The announcement of the formation of the Al Qaeda in the Indian Subcontinent (AQIS) was made by Al-Qaeda leader  Ayman al-Zawahiri in September 2014.  However,  the group was not that active, particularly after the establishment of the Islamic State (IS) by the renegade Al-Qaeda Iraqi militia head Abu Bakr al-Baghdadi. The IS announced its expansion to the Khorasan region in 2015, which historically encompasses parts of modern-day Iran, Central Asia, Afghanistan, and Pakistan and parts of India, including Kashmir. The new state was to be named the Islamic State of Khorasan (IS-K).

Some Kashmiri youth were attracted to IS-K and a wing of Kashmir militants calling itself  Ansar Ghazavatul Hind was established in the valley. Some of their terrorists were captured by the security forces. However, after al Baghdadi was killed in 2019, IS-K declined in power and influence.  In 2018, Antonio Giustozzi, an Italian writer authored a book The Islamic State in Khorasan in which he revealed that the “IS-K was handled by the same ISI (Inter-Services Intelligence) of Pakistan, which was equally friendly with Al Qaeda, that despite the known rivalry between al-Zawahiri and al-Baghdadi, IS-K and Al Qaeda or for that matter AQIS had good ties and that there was a very thin wall of separation between them.”

According to the US intelligence reports, AQIS’s targets are military and security personnel, political parties, foreigners, foreign aid workers, university professors, students, and secular bloggers. In their goal to establish an Islamic caliphate in the Indian subcontinent, many militants in Kashmir do support the broader goals of Al Qaeda’s central leadership.

Yet it is worth noting that the Taliban are underplaying their deep connections with Al Qaeda. In the recent past, a spurt has been observed in the activities of Al Qaeda in parts of Afghanistan. Significantly this surge increased after the signing of the Doha peace agreement. The Taliban have not cut off links with Al Qaeda as was understood while concluding the Doha peace agreement. Outwardly they refrain from mentioning even the name of Al Qaeda but on the contrary, privately they are reported to have pointed out that Al Qaeda is a group of “oppressed Muslim dissidents, forced out of their own countries because of their beliefs”.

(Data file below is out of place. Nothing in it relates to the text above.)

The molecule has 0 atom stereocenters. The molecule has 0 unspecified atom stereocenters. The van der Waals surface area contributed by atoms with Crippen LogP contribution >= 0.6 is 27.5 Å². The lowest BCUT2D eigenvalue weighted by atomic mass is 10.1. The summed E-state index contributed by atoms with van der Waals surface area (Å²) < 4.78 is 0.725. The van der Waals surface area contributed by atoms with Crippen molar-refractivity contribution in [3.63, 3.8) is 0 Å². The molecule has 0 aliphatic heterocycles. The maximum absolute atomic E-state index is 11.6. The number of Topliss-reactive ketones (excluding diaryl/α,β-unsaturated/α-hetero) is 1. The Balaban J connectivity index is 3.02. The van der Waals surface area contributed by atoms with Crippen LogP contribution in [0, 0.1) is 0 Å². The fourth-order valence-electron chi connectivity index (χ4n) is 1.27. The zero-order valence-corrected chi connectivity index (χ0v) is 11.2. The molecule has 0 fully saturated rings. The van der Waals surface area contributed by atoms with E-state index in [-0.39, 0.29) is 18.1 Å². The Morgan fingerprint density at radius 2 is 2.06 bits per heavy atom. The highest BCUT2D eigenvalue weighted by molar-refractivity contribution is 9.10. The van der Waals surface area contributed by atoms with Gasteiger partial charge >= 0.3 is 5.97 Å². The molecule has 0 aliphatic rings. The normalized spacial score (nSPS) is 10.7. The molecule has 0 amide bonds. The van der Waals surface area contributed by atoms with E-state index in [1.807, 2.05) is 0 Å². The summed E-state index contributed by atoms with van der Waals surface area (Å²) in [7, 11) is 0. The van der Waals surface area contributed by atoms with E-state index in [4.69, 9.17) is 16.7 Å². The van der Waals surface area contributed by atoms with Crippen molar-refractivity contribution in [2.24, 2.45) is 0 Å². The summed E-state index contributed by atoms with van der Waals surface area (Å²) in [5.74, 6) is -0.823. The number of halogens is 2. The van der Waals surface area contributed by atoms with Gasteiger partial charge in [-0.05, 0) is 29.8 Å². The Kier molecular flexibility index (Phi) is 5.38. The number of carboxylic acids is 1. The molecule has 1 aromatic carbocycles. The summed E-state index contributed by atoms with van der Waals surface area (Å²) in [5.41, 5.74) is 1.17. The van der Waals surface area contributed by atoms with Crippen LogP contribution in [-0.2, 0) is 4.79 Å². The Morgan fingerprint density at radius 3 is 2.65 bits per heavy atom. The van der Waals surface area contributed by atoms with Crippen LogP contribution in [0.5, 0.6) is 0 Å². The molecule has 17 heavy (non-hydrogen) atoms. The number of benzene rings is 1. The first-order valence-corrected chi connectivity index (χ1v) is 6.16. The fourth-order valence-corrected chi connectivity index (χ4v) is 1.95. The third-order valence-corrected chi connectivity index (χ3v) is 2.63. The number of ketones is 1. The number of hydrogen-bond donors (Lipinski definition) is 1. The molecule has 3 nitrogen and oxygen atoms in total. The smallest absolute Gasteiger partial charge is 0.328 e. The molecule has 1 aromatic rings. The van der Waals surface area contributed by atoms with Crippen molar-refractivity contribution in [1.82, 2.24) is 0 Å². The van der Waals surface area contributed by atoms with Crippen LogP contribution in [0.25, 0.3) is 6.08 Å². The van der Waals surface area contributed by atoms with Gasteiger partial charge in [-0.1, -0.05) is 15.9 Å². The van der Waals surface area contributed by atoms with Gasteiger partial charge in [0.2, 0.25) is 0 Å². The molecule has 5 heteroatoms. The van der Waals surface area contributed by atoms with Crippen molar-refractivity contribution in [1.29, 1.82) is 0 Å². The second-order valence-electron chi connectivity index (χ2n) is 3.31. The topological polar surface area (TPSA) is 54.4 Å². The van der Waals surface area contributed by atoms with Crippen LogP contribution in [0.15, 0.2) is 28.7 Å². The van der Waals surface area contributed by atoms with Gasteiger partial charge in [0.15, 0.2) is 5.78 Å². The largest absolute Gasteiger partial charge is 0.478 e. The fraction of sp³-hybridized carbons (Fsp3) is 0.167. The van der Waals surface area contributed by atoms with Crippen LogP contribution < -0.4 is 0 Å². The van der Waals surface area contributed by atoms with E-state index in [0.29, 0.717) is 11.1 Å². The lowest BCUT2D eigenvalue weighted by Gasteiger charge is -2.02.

The Afghan Air Force claims that last month it killed an Al Qaeda commander known as “Ali Punjabi” and “seven members of the Al Qaeda in the Indian Subcontinent network” in an airstrike. In a separate airstrike in Lashkar Gah, the provincial capital, on May 23, it killed Maulvi Atiqullah, who was described as being “in charge of coordinating terrorist activities with Al Qaeda and the Taliban’s deputy commander for the province”. On May 24, the Afghan military wounded “Haji Ulfat, a key Al Qaeda in the Indian Subcontinent commander” and killed four fighters in a strike “in the Popalzo area of Khanshin district.” Several “hideouts of the Al Qaeda terrorist network” were also targeted, the Afghan Ministry of Defence (MoD) claimed.

Some other studies show that the Al Qaeda cadres are present in other parts of Afghanistan as well.  In March 2019, even the United Nations Security Council had identified Al Qaeda to be operating in 13 of Afghanistan’s 34 provinces.

In addition, the group retains an active relationship with groups across Africa, the Middle East, and Asia such as Ahrar al-Sham in Syria, the Taliban and Haqqani Network in Afghanistan, Tehreek-e-Taliban Pakistan in Pakistan, and Jamaat Nusrat al-Islam wal Muslimeen in the Maghreb and West Africa. In both the Horn of Africa and the Sahel, Al Qaeda-linked militants have strengthened their ties with the group’s central leadership.

In the final analysis, the Afghan Taliban have not severed relations with Al Qaeda rather made them more solid. The Taliban and Al Qaeda combine is waiting for the total withdrawal of the American/NATO forces in August. As the Taliban have mounted pressure on the State forces, there are chances for them to be once again in the seat of power in Afghanistan and carry forward thes agenda of radicalizing the entire Afghan society. This all seems to go in favour of Pakistan who imagines it will play a crucial role in Afghanistan under the control of the Taliban. The end goal is the Islamization of the entire Indian Subcontinent which includes Kashmir and heads towards the rise of an Islamic Caliphate in the entire region.

These are the security apprehensions looming in the planning of Indian defence strategists. Pakistan’s ISI is engaged at the planning level in this geostrategic plot and finds a handle in Al Qaeda and Taliban combine reinforced by the trained terrorist suicide bombers of Pakistan-based terrorist organizations. Whether India will be able to mollify the more nationalist elements among the Taliban by conducting secret talks with their leadership is a moot point.

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K N Pandita

K N Pandita has a PhD in Iranian Studies from the University of Teheran. He is the former Director of the Centre of Central Asian Studies, Kashmir University.